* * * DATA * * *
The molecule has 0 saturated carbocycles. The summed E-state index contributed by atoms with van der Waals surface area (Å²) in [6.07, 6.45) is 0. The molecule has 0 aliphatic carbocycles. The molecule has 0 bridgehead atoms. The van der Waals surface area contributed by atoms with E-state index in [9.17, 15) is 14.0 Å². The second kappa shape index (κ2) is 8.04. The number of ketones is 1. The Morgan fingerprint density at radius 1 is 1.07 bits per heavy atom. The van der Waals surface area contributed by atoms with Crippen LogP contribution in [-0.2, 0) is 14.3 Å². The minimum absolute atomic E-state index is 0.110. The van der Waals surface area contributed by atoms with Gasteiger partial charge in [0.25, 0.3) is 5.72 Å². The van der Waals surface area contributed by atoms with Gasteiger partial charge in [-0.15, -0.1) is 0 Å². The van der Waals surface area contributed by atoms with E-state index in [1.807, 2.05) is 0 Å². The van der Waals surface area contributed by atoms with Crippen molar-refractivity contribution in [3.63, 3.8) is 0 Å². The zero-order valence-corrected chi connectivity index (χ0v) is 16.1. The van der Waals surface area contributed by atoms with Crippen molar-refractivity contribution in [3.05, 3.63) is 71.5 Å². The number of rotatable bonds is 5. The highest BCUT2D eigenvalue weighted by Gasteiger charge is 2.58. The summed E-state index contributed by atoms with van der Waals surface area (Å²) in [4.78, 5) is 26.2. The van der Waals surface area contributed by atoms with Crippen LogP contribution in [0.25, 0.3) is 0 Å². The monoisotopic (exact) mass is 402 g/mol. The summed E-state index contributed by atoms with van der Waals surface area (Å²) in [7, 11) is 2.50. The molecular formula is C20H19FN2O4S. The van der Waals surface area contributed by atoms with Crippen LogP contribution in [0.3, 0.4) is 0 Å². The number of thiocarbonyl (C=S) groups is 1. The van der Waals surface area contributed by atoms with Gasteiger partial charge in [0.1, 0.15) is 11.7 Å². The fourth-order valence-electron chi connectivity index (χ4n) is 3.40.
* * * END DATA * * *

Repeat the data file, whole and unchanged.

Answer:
The molecule has 0 saturated carbocycles. The summed E-state index contributed by atoms with van der Waals surface area (Å²) in [6.07, 6.45) is 0. The molecule has 0 aliphatic carbocycles. The molecule has 0 bridgehead atoms. The van der Waals surface area contributed by atoms with E-state index in [9.17, 15) is 14.0 Å². The second kappa shape index (κ2) is 8.04. The number of ketones is 1. The Morgan fingerprint density at radius 1 is 1.07 bits per heavy atom. The van der Waals surface area contributed by atoms with Crippen LogP contribution in [-0.2, 0) is 14.3 Å². The minimum absolute atomic E-state index is 0.110. The van der Waals surface area contributed by atoms with Gasteiger partial charge in [0.25, 0.3) is 5.72 Å². The van der Waals surface area contributed by atoms with Gasteiger partial charge in [-0.15, -0.1) is 0 Å². The van der Waals surface area contributed by atoms with E-state index in [1.807, 2.05) is 0 Å². The van der Waals surface area contributed by atoms with Crippen molar-refractivity contribution in [3.63, 3.8) is 0 Å². The zero-order valence-corrected chi connectivity index (χ0v) is 16.1. The van der Waals surface area contributed by atoms with Crippen molar-refractivity contribution in [3.05, 3.63) is 71.5 Å². The number of rotatable bonds is 5. The highest BCUT2D eigenvalue weighted by Gasteiger charge is 2.58. The summed E-state index contributed by atoms with van der Waals surface area (Å²) in [4.78, 5) is 26.2. The van der Waals surface area contributed by atoms with Crippen LogP contribution in [0.25, 0.3) is 0 Å². The monoisotopic (exact) mass is 402 g/mol. The summed E-state index contributed by atoms with van der Waals surface area (Å²) in [7, 11) is 2.50. The molecular formula is C20H19FN2O4S. The van der Waals surface area contributed by atoms with Crippen LogP contribution in [0.3, 0.4) is 0 Å². The number of thiocarbonyl (C=S) groups is 1. The van der Waals surface area contributed by atoms with Gasteiger partial charge in [0.1, 0.15) is 11.7 Å². The fourth-order valence-electron chi connectivity index (χ4n) is 3.40.